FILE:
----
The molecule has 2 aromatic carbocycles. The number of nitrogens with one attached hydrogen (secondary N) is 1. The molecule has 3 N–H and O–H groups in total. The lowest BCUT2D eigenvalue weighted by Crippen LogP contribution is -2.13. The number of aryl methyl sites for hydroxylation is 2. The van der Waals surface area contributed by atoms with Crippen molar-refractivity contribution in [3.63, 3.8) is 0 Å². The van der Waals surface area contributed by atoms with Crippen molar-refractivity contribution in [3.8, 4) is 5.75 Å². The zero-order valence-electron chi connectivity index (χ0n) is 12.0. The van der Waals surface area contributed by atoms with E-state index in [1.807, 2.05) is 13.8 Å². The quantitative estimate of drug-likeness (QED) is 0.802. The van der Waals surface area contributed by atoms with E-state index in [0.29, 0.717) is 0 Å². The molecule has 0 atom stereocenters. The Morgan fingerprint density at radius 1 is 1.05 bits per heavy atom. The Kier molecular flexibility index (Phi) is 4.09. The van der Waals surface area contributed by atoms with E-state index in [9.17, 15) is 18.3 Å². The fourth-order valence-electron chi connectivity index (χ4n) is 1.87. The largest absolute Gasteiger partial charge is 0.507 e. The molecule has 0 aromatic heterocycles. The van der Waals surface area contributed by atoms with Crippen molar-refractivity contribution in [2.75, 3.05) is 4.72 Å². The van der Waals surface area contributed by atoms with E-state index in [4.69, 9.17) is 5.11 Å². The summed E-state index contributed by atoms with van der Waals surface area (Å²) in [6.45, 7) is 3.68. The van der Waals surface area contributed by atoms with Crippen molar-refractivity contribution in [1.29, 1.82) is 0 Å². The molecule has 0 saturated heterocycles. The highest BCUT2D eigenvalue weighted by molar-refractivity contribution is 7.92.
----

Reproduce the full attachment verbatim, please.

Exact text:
The molecule has 2 aromatic carbocycles. The number of nitrogens with one attached hydrogen (secondary N) is 1. The molecule has 3 N–H and O–H groups in total. The lowest BCUT2D eigenvalue weighted by Crippen LogP contribution is -2.13. The number of aryl methyl sites for hydroxylation is 2. The van der Waals surface area contributed by atoms with Crippen molar-refractivity contribution in [3.63, 3.8) is 0 Å². The van der Waals surface area contributed by atoms with Crippen molar-refractivity contribution in [3.8, 4) is 5.75 Å². The zero-order valence-electron chi connectivity index (χ0n) is 12.0. The van der Waals surface area contributed by atoms with E-state index in [1.807, 2.05) is 13.8 Å². The quantitative estimate of drug-likeness (QED) is 0.802. The van der Waals surface area contributed by atoms with E-state index in [0.29, 0.717) is 0 Å². The molecule has 0 atom stereocenters. The Morgan fingerprint density at radius 1 is 1.05 bits per heavy atom. The Kier molecular flexibility index (Phi) is 4.09. The van der Waals surface area contributed by atoms with E-state index in [9.17, 15) is 18.3 Å². The fourth-order valence-electron chi connectivity index (χ4n) is 1.87. The largest absolute Gasteiger partial charge is 0.507 e. The molecule has 0 aromatic heterocycles. The van der Waals surface area contributed by atoms with Crippen molar-refractivity contribution in [2.75, 3.05) is 4.72 Å². The van der Waals surface area contributed by atoms with E-state index in [4.69, 9.17) is 5.11 Å². The summed E-state index contributed by atoms with van der Waals surface area (Å²) in [6.45, 7) is 3.68. The van der Waals surface area contributed by atoms with Crippen molar-refractivity contribution in [1.29, 1.82) is 0 Å². The molecule has 0 saturated heterocycles. The highest BCUT2D eigenvalue weighted by molar-refractivity contribution is 7.92.